Friday, December 19, 2014

Waiting for Catastrophe: fossil fuels threaten public safety


Wash. Gov. Jay Inslee won't match Oregon's big boost for tiny Columbia River Gorge Commission

 By Rob Davis  The Oregonian  Dec. 18, 2014

The Columbia River Gorge Commission won't grow after all.

Washington Gov. Jay Inslee didn't match Oregon's proposed budget boost for the interstate agency responsible for protecting the Columbia Gorge National Scenic Area and planning growth within it. Inslee kept the commission's funding flat.

Oregon Gov. John Kitzhaber's budget proposed nearly doubling Oregon's spending on the commission, adding $768,000 to allow the five-employee agency to hire four more people to plan the gorge's future -- including how to address risks like the rise in oil and coal shipments.

The gorge has become the Pacific Northwest's main route for mile-long oil trains carrying volatile North Dakota crude to West Coast refineries. As many as 19 trains a week each move more than 1 million gallons of oil along Washington's side of the Columbia River....    read more here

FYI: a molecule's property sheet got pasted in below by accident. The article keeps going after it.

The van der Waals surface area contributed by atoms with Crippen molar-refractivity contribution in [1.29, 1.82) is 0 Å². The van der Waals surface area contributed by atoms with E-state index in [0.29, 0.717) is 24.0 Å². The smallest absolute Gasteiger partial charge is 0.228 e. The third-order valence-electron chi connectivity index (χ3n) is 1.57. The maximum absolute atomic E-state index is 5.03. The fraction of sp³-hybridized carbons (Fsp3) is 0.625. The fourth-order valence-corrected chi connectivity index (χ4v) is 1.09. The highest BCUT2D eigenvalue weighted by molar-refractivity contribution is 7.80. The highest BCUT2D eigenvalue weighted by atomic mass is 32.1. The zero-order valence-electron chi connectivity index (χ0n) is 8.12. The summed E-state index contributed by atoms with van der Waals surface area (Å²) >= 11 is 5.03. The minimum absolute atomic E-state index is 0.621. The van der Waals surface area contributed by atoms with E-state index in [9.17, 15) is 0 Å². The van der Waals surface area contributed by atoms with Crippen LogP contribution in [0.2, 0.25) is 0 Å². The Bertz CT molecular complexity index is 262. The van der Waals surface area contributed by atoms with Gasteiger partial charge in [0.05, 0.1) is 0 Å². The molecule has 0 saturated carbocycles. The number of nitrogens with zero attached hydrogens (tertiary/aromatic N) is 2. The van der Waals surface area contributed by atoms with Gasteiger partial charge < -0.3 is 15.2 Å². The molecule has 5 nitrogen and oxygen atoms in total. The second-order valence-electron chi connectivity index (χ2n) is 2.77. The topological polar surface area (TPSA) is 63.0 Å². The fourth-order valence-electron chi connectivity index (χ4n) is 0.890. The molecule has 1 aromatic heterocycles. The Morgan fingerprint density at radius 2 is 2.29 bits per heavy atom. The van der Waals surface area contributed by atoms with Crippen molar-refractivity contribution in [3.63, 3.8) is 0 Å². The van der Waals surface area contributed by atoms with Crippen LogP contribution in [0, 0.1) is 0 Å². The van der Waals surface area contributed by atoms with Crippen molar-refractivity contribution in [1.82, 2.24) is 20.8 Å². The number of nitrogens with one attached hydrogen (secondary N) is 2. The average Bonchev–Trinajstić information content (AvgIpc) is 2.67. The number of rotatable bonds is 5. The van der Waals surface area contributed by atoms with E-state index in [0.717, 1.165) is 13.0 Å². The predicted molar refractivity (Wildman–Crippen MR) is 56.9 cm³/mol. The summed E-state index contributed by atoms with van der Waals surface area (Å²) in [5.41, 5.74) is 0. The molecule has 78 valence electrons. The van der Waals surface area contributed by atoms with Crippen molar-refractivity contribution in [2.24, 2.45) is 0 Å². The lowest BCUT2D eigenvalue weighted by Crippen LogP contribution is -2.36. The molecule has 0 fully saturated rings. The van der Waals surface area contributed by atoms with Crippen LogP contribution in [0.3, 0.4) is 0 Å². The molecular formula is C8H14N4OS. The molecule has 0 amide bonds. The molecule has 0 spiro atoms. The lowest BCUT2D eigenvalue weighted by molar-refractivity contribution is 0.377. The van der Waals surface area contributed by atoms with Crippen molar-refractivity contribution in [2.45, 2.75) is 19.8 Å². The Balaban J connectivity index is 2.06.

Coal exports: Oregon allows Wyoming, Montana to participate in Columbia River terminal appeal

Rob Davis  The Oregonian  Dec. 17, 2014

Wyoming and Montana, two major coal states, will be allowed to participate in an appeal of Oregon's permit denial for a Columbia River coal export terminal.

The permit, which Oregon's Department of State Lands rejected in August, is a key barrier for a project proposing to connect large coal deposits in Wyoming and Montana's Powder River Basin with potential buyers in South Korea and other Asian countries.....   read more here

25 homes evacuated: an unstoppable gas leak in another Ohio fracking 'incident'

Daily Kos   Dec. 18, 2014

Another day, another toxic spill thanks to fracking:
About 25 families in eastern Ohio have been unable to live in their houses for the past three days because of a natural-gas leak at a fracking well that crews cannot stop.
Bethany McCorkle, a spokeswoman for the Ohio Department of Natural Resources, the state agency that regulates oil and gas, said crews lost control of the Monroe County well on Saturday. […]
The well is not on fire, but the gas could be explosive.
Ohio has had its share of fracking accidents this year. In May, a blowout resulted in an oil spill into an Ohio river tributary. And then this happened the following month:...   read more here

No comments:

Post a Comment